For discerning, performance-minded clients, who had been extensively influenced by the large-displacement, high-powered models of the Mercedes-Benz “S” series, the 380 was in many cases seen as underpowered.
Daimler-Benz’s answer was both swift and comprehensive: as early as March 1934 at the International Motor and Motorcycle Show in Berlin, where the 380 had been launched just one year previously, the company unveiled a new model that was to take over from the 380 in the course of the year.
The new 500 model with supercharger” was exhibited in Berlin in just one version, a so-called “Autobahn-Kurierwagen”, which, according to the price list for the vehicles on show, “was specially constructed for particularly high speeds” and was described in a sales department circular as the “star attraction of the show”.
Conversely, with four different body versions, almost the entire 380 range was on display. Although imminent, the replacement of the 380 by the 500 had not yet been made official.
In June 1934, seven versions of the 500 with supercharger were added to the price list. In addition to the chassis-only version, there was a four-door saloon, a two-seater roadster with two occasional seats, Convertibles A, B and C as well as a two-door open tourer.
The price of each variant was RM 22,000, while the chassis-only version cost RM 15,500.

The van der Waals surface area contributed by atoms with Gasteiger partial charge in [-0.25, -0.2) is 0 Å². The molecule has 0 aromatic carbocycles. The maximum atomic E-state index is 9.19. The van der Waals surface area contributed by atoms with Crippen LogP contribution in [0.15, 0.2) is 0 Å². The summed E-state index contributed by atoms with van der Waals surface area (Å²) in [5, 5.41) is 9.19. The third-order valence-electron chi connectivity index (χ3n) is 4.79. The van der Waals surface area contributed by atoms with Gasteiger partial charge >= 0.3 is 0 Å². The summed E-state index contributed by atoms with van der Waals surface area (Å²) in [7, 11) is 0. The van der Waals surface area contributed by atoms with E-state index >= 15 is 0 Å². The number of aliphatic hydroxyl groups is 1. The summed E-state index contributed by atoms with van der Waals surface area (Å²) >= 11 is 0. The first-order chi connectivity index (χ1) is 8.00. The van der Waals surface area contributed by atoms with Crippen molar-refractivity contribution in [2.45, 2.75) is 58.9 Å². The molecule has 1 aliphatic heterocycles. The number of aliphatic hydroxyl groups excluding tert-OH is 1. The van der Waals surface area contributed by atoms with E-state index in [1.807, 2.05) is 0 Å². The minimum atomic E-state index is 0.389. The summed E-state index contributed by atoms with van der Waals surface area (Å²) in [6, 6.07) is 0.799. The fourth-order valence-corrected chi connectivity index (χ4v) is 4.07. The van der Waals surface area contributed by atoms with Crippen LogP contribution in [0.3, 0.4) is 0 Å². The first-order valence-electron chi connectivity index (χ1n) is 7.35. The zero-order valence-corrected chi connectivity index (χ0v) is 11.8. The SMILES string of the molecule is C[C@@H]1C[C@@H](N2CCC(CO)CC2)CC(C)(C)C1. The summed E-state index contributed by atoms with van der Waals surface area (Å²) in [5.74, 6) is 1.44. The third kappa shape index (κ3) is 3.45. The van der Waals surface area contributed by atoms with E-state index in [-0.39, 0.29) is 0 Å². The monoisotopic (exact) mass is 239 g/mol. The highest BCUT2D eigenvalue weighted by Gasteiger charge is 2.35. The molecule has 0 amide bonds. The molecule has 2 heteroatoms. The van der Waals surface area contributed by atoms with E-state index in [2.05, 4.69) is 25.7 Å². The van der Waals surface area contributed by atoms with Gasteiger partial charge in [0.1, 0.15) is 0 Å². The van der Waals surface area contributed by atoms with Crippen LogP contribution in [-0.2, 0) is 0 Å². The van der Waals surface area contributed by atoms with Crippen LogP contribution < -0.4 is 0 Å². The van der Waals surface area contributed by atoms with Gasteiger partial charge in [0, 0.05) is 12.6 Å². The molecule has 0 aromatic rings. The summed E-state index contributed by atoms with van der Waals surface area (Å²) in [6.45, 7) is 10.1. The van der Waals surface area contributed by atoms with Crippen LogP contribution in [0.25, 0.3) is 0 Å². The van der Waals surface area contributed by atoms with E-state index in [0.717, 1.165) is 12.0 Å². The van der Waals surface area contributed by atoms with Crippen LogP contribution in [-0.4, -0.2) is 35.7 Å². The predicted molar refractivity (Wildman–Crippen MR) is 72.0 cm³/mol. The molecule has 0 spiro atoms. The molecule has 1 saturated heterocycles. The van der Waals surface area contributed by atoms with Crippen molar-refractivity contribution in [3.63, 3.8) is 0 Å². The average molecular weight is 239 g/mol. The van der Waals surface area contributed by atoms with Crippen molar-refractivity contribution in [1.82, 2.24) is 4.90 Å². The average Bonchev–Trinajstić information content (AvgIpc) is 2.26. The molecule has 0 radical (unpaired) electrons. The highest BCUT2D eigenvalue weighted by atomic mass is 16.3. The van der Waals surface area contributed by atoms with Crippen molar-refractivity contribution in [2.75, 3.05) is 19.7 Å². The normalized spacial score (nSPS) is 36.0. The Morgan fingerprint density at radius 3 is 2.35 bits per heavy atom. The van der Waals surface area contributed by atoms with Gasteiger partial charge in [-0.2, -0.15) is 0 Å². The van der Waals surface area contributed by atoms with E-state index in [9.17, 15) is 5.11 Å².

The same price list already described the 380 as a “transitional model” with “restricted availability”. The last 380 was produced in July 1934, two months after series production of the five‑litre model had commenced.
In official announcements and publications, the five-litre supercharged model, which was given the internal design code W 29, was referred to in most cases as the 500 with supercharger”.
The now generally used designation 500 K tended to be employed with some restraint. That was to change with the launch of the larger-displacement, yet otherwise broadly unchanged successor model.
Although still referred to as the 540 with supercharger” at its launch in October 1936, the somewhat catchier name 540 K had started to become generally established by November of the same year.
The conversion of the 3.8‑litre engine (M 22) to the five‑l itre power plant (M 24) for the 500 K involved some extensive modifications. With the bore and stroke each being increased by 8 mm, this called for a new crankshaft. The power output was thus raised to 100/160 hp.
At the end of April 1936, the displacement was further increased to 5.4 litres. This was achieved by adding 2 mm to the bore, while the stroke was lengthened by 3 mm.
This increased the power output to 115/180 hp. It was September 1936 before the model designation was brought into line with the increased displacement. The 540 K had its official launch in early October at the Paris Motor Show.
The 500 K used a Mercedes-Benz overdrive transmission with semi-automatic gearshift. Shifting from third (direct) gear into overdrive did not require use of the clutch.
Upon the transition to the 540 K, the same transmission was initially retained, the only modification being that what had previously been the overdrive was now the fourth (direct) gear thanks to changed transmission ratios.
In February 1939, the 540 K and the “Grand Mercedes” were made available with a five-speed transmission that reduced the revolutions in fifth gear by 20% in comparison with fourth gear.
The chassis of the 500 K and 540 K had a wheelbase of 3290 mm and, as familiar from the 380, was available in two versions. In addition to the standard version, there was a variant in which the radiator, engine/transmission unit, steering gear and seats were all set to the rear by over 10 cm.